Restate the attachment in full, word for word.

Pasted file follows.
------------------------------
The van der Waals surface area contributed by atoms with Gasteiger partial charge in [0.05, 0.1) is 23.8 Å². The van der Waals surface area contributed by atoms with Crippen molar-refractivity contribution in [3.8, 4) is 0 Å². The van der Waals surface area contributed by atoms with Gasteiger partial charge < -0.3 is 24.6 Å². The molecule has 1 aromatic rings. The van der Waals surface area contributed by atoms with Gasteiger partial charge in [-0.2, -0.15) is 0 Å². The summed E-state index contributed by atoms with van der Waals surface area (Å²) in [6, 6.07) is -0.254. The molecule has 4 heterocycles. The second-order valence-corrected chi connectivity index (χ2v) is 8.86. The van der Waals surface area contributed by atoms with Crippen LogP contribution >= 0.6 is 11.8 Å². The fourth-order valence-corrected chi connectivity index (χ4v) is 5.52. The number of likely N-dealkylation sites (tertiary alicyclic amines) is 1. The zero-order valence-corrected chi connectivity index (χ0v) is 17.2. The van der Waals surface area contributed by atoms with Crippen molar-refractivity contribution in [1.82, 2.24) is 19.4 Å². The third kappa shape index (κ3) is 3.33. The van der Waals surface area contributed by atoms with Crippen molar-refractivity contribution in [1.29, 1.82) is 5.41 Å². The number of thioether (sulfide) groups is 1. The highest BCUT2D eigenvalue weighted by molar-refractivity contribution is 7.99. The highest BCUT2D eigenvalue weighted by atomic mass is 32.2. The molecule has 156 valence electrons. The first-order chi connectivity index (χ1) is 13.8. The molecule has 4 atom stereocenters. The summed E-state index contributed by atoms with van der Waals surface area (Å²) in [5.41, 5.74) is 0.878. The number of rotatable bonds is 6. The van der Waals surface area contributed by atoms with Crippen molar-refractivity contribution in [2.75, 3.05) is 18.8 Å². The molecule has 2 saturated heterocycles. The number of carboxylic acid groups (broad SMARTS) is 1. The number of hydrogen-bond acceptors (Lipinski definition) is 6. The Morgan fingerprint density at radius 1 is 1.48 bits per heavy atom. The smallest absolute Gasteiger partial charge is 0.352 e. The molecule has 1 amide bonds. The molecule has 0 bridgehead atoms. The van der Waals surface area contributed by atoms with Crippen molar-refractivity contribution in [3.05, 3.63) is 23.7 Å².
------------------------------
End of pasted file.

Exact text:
The van der Waals surface area contributed by atoms with Gasteiger partial charge in [0.05, 0.1) is 23.8 Å². The van der Waals surface area contributed by atoms with Crippen molar-refractivity contribution in [3.8, 4) is 0 Å². The van der Waals surface area contributed by atoms with Gasteiger partial charge < -0.3 is 24.6 Å². The molecule has 1 aromatic rings. The van der Waals surface area contributed by atoms with Gasteiger partial charge in [-0.2, -0.15) is 0 Å². The summed E-state index contributed by atoms with van der Waals surface area (Å²) in [6, 6.07) is -0.254. The molecule has 4 heterocycles. The second-order valence-corrected chi connectivity index (χ2v) is 8.86. The van der Waals surface area contributed by atoms with Crippen LogP contribution >= 0.6 is 11.8 Å². The fourth-order valence-corrected chi connectivity index (χ4v) is 5.52. The number of likely N-dealkylation sites (tertiary alicyclic amines) is 1. The zero-order valence-corrected chi connectivity index (χ0v) is 17.2. The van der Waals surface area contributed by atoms with Crippen molar-refractivity contribution in [1.82, 2.24) is 19.4 Å². The third kappa shape index (κ3) is 3.33. The van der Waals surface area contributed by atoms with Crippen molar-refractivity contribution in [1.29, 1.82) is 5.41 Å². The number of thioether (sulfide) groups is 1. The highest BCUT2D eigenvalue weighted by molar-refractivity contribution is 7.99. The highest BCUT2D eigenvalue weighted by atomic mass is 32.2. The molecule has 156 valence electrons. The first-order chi connectivity index (χ1) is 13.8. The molecule has 4 atom stereocenters. The summed E-state index contributed by atoms with van der Waals surface area (Å²) in [5.41, 5.74) is 0.878. The number of rotatable bonds is 6. The van der Waals surface area contributed by atoms with Crippen molar-refractivity contribution in [2.75, 3.05) is 18.8 Å². The molecule has 2 saturated heterocycles. The number of carboxylic acid groups (broad SMARTS) is 1. The number of hydrogen-bond acceptors (Lipinski definition) is 6. The Morgan fingerprint density at radius 1 is 1.48 bits per heavy atom. The smallest absolute Gasteiger partial charge is 0.352 e. The molecule has 1 amide bonds. The molecule has 0 bridgehead atoms. The van der Waals surface area contributed by atoms with Crippen molar-refractivity contribution in [3.05, 3.63) is 23.7 Å².